Taking concrete action

For AB InBev, a closed-loop and circular model is a critical segment of its 2025 sustainability goal towards Circular Packaging. In alignment with the UN's development agenda, AB InBev is rethinking its packaging aligned with the 5 R approach. The company works towards achieving the overall goal to shift to 100% returnable packaging or recycled packaging by 2025. In line with this, AB InBev remains committed to a holistic approach by the recovery of packaging, reusing materials, reducing the amount of packaging used and engaging consumers on the benefits of recycling.

AB InBev in India has launched a pilot projects as it works towards achieving its global goal. The company has collaborated with Erthos to replace plastic keg caps with 100% compostable eco resin caps made from bio-based material. And is also exploring a project that replaces conventional paper-based cartons to close-loop materials, made from Barley crop waste. Furthermore, the interventions and collaborations with suppliers are underway in primary packaging materials viz. glass bottles and cans towards increasing returnability and recyclable content.

Internationally, AB InBev has hit several milestones against its circular packaging goal. For instance, the portfolio of beers from Budweiser Brewing Group UK and Ireland are plastic-ring free with packaging in alternative materials such as KeelClip made from recyclable paperboard and fully recyclable wraps. The company is also working to promote collection programs, in a partnership between Corona Beer and Parley for the Oceans, the company has protected more than 100 islands through clean-ups, awareness campaigns and other initiatives, removing more than 54,900 kilograms of plastic waste and has engaged more than 2,700 volunteers between 2017 and 2020. In Colombia, to be able to intercept the one-way bottles waste and give them a second life in our bottling lines, we launched the Return Home project, connecting recycling collectors and cooperatives helping create collection routes on bars and restaurants, with a blockchain solution (BanQu) to increase visibility of some of the most vulnerable people in global supply chains. Manja Pamodzi is another program, created to address the waste problem in Zambia, it enhances the recycling value chain, through awareness of waste working, sensitizing people of how they can earn a livelihood from waste recycling. The projects are also part of our 100+Accelerator, Green Mining, a Brazilian start-up, that was part of the 1st cohort, is a company that mines high concentration areas of waste generation, and has developed an Intelligent Reverse Logistics technology to collect post-consumer packaging and bring it back into the production cycle. Overall, the Circular Packaging programs are built to guarantee the reduction of natural resources usage, the reuse and recycling mindset, but moreover, the support to communities to thrive.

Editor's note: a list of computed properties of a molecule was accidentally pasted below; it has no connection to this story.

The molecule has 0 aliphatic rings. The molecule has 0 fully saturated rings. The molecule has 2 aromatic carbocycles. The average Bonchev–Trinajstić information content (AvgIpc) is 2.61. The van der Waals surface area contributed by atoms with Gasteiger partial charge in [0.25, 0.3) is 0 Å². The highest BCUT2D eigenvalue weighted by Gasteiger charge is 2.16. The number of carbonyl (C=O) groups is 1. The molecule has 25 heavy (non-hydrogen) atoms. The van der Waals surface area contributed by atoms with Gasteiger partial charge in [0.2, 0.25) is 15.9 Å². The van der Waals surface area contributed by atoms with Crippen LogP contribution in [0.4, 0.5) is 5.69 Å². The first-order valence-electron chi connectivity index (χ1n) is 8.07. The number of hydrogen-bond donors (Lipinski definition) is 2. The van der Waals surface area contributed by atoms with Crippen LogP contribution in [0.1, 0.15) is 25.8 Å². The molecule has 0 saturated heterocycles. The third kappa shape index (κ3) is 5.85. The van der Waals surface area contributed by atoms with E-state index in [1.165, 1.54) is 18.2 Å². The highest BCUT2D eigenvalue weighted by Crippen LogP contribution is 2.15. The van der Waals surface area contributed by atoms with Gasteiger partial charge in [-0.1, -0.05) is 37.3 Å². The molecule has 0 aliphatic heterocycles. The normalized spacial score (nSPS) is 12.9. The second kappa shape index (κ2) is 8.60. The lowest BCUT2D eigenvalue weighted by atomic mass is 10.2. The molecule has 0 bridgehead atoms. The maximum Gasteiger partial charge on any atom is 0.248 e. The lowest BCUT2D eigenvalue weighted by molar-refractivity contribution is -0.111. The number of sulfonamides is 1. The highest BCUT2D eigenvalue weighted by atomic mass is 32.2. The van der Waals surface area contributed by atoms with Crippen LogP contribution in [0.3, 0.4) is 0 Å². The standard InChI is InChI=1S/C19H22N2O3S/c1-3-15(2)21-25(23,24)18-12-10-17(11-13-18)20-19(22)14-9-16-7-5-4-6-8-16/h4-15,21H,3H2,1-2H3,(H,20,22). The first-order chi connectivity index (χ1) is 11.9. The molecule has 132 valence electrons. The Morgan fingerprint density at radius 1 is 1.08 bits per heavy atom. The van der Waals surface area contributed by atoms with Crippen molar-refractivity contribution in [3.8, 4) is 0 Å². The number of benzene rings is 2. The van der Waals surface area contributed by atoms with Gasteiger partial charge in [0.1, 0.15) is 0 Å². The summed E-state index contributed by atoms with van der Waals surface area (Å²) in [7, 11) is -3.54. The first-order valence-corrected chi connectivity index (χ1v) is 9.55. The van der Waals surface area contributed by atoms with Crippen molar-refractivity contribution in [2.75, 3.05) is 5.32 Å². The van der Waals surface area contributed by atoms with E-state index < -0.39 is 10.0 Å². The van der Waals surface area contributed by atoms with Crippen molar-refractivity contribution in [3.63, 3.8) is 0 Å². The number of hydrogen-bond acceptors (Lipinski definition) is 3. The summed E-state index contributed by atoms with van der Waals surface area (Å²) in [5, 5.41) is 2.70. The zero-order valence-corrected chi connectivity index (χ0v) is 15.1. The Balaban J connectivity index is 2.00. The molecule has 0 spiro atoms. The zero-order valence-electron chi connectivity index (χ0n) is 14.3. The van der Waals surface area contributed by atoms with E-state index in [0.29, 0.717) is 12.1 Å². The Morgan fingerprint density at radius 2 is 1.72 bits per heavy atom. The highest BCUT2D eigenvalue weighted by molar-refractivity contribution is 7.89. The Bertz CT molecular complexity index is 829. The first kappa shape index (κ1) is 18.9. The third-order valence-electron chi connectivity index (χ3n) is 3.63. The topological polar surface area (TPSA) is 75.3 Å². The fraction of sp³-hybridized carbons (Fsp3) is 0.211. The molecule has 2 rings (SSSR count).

Circularity as a means to an end

According to the Circularity Gap Report 2020, pivoting to a circular economy can herald a systemic transformation in society. Simultaneously, it designs pollution and wastes out from its core while keeping materials and productions in constant use. It ultimately helps in regenerating natural resources.

Establishing a circular framework in sync with a people-centric and resource aligned future will require creative interventions, technological advancements and rigorous collaborations across value chains. It will further require the involvement of various stakeholders. For AB InBev, the aim is to close the loop to eliminate waste from each stage of operation, extending its responsibility right from the ingredients, the resources and the community which makes the brew and stretching long beyond the last drop of beer.